Posted on October 24, 2011

The 18th Islamic World Academy of Sciences (IAS) Conference opened here on Saturday under the theme of "The Islamic World and the West: Rebuilding Bridges through Science and Technology."

The three-day event aims at discussing the impact of the current events in the Islamic World and ascertain how they interact with the S&T scene. In his keynote address, HE the Deputy Premier and Minister of State for Cabinet Affairs Ahmed bin Abdullah Al Mahmoud said the State of Qatar is proud to host and sponsor this annual global scientific community gathering, which coincides with the IAS 25th anniversary.

He underlined the strong emphasis on the value of knowledge in the Islamic faith, explaining how the Holley Qur'an encourages Muslims to learn and to acquire knowledge. HE Al Mahmoud reaffirmed Qatar's keenness to promote science under the enlightened wise leadership of HH the Emir Sheikh Hamad bin Khalifa Al Thani and HH the Heir Apparent Sheikh Tamim bin Hamad Al Thani, referring to the Education City, a part of Qatar Foundation for Education, Science and Community Development and the Qatar Science and Technology Park (QSTP ), which represents the national agency charged with executing applied research and delivering.

The State of Qatar allocates a large part of the national income to support scientific research and development, said Al Mahmoud. 

President of the Islamic World Academy of Sciences Prof Abdul Salam Al Majali delivered a speech in which he greeted HH the Emir Sheikh Hamad bin Khalifa Al Thani for his continuous support to the Academy and extended his thanks and gratitude to HE the Prime Minister and Foreign Minister Sheikh Hamad bin Jassim bin Jabor Al Thani.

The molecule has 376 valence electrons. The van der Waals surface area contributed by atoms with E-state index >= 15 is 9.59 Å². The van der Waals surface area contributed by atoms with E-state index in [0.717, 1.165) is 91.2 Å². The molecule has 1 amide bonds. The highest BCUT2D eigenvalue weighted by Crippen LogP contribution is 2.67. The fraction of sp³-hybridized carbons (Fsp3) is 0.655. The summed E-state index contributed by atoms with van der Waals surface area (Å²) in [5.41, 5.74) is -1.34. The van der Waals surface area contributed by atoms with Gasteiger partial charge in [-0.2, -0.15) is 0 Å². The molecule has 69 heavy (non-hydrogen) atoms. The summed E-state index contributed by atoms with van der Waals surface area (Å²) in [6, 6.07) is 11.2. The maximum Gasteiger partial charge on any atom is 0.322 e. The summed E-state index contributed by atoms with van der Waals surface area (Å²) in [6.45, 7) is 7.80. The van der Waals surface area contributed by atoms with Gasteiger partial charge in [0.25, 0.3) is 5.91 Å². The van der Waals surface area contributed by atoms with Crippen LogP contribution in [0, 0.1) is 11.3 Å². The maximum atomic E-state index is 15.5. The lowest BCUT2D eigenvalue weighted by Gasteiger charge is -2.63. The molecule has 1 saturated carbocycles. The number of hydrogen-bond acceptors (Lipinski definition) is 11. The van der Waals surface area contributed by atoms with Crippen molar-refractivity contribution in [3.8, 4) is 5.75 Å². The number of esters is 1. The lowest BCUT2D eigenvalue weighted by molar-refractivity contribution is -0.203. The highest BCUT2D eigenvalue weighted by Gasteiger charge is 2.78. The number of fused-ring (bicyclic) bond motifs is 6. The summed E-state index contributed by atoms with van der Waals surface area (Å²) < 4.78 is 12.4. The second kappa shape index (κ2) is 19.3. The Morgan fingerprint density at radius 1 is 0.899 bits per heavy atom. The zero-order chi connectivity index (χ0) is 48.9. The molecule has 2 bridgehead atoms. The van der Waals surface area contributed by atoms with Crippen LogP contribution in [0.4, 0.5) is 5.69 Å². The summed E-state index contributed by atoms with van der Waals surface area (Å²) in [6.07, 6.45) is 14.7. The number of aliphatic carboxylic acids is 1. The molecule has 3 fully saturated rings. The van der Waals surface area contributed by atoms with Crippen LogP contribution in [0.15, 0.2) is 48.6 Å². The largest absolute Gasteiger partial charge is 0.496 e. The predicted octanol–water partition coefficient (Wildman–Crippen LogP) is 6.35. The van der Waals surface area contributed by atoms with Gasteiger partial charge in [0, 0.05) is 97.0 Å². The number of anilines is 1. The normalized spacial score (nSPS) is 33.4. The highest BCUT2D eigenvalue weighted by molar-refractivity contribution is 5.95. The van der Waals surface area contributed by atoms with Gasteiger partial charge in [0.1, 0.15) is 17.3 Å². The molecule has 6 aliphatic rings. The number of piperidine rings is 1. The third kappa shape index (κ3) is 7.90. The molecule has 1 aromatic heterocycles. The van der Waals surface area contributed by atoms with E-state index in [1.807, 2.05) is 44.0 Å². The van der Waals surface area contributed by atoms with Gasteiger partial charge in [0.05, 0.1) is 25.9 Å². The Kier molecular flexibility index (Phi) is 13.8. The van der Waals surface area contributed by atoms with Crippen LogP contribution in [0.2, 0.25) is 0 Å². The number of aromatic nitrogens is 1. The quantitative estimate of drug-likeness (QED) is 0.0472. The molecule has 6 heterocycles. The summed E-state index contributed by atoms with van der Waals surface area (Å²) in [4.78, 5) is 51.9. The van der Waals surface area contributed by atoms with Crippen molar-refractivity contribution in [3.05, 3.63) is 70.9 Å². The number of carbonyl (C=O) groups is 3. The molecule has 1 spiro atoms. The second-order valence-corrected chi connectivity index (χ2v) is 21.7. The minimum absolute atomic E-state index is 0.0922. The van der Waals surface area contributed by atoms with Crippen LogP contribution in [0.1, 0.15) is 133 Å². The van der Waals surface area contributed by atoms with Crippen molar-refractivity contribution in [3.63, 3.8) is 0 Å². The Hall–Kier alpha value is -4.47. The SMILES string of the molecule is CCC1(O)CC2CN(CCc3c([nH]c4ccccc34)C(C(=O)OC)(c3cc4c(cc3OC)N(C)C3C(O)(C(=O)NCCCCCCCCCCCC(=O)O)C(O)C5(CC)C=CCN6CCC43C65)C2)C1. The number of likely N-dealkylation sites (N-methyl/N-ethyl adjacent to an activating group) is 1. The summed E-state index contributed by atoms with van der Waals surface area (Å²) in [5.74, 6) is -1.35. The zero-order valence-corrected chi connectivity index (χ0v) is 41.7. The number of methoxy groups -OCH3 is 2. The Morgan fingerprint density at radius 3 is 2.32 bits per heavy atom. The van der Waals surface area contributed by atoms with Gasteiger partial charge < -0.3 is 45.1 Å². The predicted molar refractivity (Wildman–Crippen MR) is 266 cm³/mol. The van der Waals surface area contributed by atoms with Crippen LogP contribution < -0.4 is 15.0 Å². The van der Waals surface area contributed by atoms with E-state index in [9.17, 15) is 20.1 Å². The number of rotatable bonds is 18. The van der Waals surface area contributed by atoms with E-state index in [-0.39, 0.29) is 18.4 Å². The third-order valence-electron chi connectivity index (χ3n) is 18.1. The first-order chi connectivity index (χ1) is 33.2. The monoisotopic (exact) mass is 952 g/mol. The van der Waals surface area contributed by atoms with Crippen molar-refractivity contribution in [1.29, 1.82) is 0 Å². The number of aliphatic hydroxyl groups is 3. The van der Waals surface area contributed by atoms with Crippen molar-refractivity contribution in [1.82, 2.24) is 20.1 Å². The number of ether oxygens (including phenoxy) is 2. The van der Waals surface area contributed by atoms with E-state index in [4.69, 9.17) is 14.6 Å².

He said the Conference's theme of The Islamic World and the West: Rebuilding Bridges through Science and Technology was chosen by the Academy as an attempt to build relationships between the two sides. He explained that the goals of the Conference were to present the views of scientists and academics from both sides on ways to bridge the rift between the east and west through scientific and technological cooperation and to address a series of questions relating to Islamic history and spiritual aspect to find out to what extent there is a similarity between them in this regard.

He called for the separation of political differences from religion, considering this as a vital issue and can contribute to the convergence of views between the East and the West. Al Majali also touched on the so-called Arab spring, which began in Tunisia in mid-December last year, and widened in scope to include a number of Arab countries, where people of the region expressed their anger at the situation that prevailed in and showed their frustration at the policies of their rulers, pointing out that this frustration has been accompanying Arab and Islamic peoples for a long period of time because of failure to achieve peace between Israel and the Arab world.

He added that the failure to reach a solution to the Palestinian question led to a paralysis of thought, especially among Arab leaders. He touched on the vital role of science in this regard, saying that the Organization of Islamic Cooperation's states lack scientific research in various areas of science  except for some of them, besides most of the countries of the Organization are not a source of technology.

Al Majali said one of the challenges is how to apply knowledge in the development policies to boost the economy in the member states as well as use it in addressing the developmental issues faced by these countries, including the problems of water and health.